Despite the long-running spate of bad economic news, over three quarters of investment managers surveyed say they don't see the US. economy entering a double-dip recession, according to Russell Investments.
When this subset of managers was asked what economic indicators support this optimistic view, 78% cited strong corporate balance sheets and high corporate profit levels and 49% pointed to the U.S. Federal Reserve's decision to keep interest rates low until mid-2013, according to the Investment Manager Outlook report, which Russell released today.
The report is a quarterly survey of U.S. senior-level investment decision makers at equity investment management firms as well as at fixed-income investment management firms. The current survey was conducted between Aug. 23 and Sept. 2.
Other economic indicators speaking against another recession, according to surveyed managers, include declining oil prices and U.S. dollar weakness. While they do not see a recession coming, 62% of this majority group indicated that they do expect growth to remain low for the next several years.
"We have seen a consistent spate of negative economic news that has certainly impacted investors' confidence in the markets and we continue to see notable volatility," said Rachel Carroll, client portfolio manager at Russell Investments. "Yet among professional money managers, we are seeing a focus on fundamentals such as strong corporate profits that is supporting an overall bullish sentiment, particularly for large-cap U.S. corporate stocks."
While managers' low expectations for overall economic growth are realistic, their collective sentiment and views on market valuations indicate that "they see a buying opportunity in the equity markets," Carroll said.
Among managers who believe the U.S. economy is entering or already in a double-dip recession, 95% cited a recovery in employment levels as the key requirement for either avoiding or leading the U.S. out of recession. An estimated 45% of this group pointed to the need for improved consumer confidence/consumption, while 40% cited resolution of both the U.S. and European debt issues as key recovery factors.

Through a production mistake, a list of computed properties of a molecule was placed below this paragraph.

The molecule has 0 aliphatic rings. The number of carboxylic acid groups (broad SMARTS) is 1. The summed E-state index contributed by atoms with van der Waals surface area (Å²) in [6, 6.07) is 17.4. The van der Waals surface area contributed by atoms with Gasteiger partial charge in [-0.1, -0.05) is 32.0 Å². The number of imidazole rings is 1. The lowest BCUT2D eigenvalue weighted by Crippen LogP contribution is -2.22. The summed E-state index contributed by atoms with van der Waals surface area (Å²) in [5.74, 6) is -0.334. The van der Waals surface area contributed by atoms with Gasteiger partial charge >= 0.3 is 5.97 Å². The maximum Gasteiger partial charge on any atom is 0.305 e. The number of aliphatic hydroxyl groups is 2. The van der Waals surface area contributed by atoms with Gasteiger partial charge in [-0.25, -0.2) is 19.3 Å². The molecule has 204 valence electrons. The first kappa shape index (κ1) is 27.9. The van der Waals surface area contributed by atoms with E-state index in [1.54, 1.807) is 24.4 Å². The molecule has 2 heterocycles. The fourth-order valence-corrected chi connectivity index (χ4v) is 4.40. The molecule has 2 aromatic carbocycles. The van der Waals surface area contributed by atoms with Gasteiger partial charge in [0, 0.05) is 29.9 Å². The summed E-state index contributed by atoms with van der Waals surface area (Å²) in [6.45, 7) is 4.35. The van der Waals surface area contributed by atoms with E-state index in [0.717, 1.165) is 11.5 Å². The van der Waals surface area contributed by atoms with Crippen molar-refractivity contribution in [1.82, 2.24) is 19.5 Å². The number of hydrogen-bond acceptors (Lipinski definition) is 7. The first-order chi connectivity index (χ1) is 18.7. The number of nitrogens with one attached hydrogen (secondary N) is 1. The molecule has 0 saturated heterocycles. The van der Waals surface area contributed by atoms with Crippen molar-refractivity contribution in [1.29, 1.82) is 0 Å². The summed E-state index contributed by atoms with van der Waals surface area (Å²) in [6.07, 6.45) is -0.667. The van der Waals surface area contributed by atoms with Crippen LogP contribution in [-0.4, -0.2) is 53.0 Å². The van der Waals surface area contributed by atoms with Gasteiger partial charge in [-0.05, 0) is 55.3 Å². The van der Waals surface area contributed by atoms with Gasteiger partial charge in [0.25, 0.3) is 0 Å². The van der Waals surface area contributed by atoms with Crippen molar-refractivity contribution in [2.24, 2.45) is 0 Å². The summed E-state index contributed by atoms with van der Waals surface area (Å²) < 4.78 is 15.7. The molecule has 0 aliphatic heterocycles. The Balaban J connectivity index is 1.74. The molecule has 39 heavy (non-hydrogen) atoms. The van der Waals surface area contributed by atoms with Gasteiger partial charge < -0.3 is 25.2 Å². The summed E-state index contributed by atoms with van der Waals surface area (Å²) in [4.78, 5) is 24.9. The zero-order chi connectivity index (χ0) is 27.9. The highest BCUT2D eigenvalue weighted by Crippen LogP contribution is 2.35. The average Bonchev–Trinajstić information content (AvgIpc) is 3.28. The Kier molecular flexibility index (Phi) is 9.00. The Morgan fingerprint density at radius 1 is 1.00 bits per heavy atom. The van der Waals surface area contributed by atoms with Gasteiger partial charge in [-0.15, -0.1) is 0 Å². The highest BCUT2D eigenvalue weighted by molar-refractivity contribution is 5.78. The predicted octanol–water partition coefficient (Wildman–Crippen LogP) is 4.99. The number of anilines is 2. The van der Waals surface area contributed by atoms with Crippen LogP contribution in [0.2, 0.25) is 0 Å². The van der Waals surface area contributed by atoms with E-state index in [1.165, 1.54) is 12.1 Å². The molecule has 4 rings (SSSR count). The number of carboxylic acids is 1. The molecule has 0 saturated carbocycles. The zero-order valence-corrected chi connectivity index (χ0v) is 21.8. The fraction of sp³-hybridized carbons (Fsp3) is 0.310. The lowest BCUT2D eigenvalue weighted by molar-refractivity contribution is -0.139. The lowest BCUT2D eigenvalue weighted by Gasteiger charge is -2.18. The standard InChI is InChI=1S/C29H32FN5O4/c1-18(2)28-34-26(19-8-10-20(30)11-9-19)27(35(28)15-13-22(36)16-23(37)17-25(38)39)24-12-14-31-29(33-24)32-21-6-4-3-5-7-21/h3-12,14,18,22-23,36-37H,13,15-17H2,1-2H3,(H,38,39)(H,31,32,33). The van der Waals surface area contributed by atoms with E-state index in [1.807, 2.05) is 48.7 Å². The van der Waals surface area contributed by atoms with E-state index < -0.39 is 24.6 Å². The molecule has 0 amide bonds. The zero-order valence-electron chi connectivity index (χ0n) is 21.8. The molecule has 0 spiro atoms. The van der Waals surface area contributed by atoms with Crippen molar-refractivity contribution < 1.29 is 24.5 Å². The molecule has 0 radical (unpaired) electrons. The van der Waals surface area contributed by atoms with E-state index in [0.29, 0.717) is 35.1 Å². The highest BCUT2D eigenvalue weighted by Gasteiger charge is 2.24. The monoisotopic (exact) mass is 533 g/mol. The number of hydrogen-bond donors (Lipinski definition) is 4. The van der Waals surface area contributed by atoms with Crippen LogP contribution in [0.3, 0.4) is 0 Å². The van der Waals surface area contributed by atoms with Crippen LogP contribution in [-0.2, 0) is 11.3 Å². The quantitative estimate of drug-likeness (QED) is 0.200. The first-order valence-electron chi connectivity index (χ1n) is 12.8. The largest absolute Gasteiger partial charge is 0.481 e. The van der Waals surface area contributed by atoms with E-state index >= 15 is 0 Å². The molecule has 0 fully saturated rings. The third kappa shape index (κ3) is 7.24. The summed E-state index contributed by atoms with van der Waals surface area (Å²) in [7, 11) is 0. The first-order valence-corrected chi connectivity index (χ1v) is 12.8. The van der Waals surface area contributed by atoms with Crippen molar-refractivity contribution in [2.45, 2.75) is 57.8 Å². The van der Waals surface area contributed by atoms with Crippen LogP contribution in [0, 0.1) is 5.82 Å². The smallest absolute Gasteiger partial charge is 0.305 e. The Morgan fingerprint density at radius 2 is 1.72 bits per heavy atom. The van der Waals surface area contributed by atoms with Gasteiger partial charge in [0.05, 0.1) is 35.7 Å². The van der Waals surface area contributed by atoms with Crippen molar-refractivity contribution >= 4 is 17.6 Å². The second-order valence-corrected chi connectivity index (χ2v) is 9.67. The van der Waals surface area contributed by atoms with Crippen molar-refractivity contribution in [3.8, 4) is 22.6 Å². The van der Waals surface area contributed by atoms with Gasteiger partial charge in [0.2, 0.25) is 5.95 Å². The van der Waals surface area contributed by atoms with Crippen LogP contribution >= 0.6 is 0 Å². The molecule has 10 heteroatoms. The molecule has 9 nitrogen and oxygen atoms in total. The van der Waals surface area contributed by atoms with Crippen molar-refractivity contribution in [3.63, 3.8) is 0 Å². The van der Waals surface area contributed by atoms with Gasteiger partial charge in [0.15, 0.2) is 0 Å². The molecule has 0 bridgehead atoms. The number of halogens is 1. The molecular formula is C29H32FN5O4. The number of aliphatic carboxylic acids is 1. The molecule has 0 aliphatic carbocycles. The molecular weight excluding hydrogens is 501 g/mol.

About 57% of the managers surveyed said the market is currently undervalued-more than double the percentage of managers who felt that way in Russell's June survey. Only 10% of managers currently believe the market is overvalued, and 32% believe it is fairly valued, down from 61% in June.
Manager optimism regarding U.S. large-cap equities increased in the latest survey, likely reflecting their views on opportunities in the equity markets, according to Russell. Bullish sentiment for U.S. large-cap growth stocks increased 13 percentage points from the June survey to 73%, and bullishness for U.S. large-cap value stocks hit an all-time survey high of 63%, up 14 percentage points from June.
Bullishness for emerging market equities also saw a notable increase in the latest survey, reaching an all-time survey high of 74%, up 15 percentage points from June. Over the same period, bullishness for non-U.S. developed market equities fell eight percentage points to 45%.
"At the time of the survey, many managers were clearly considering the market impact of the U.S. debt ceiling and downgrade issues and the ongoing European sovereign debt crisis," Carroll said. "And likely they see the emerging markets as a comparatively stable option based on steady growth rates and an expanding consumer base."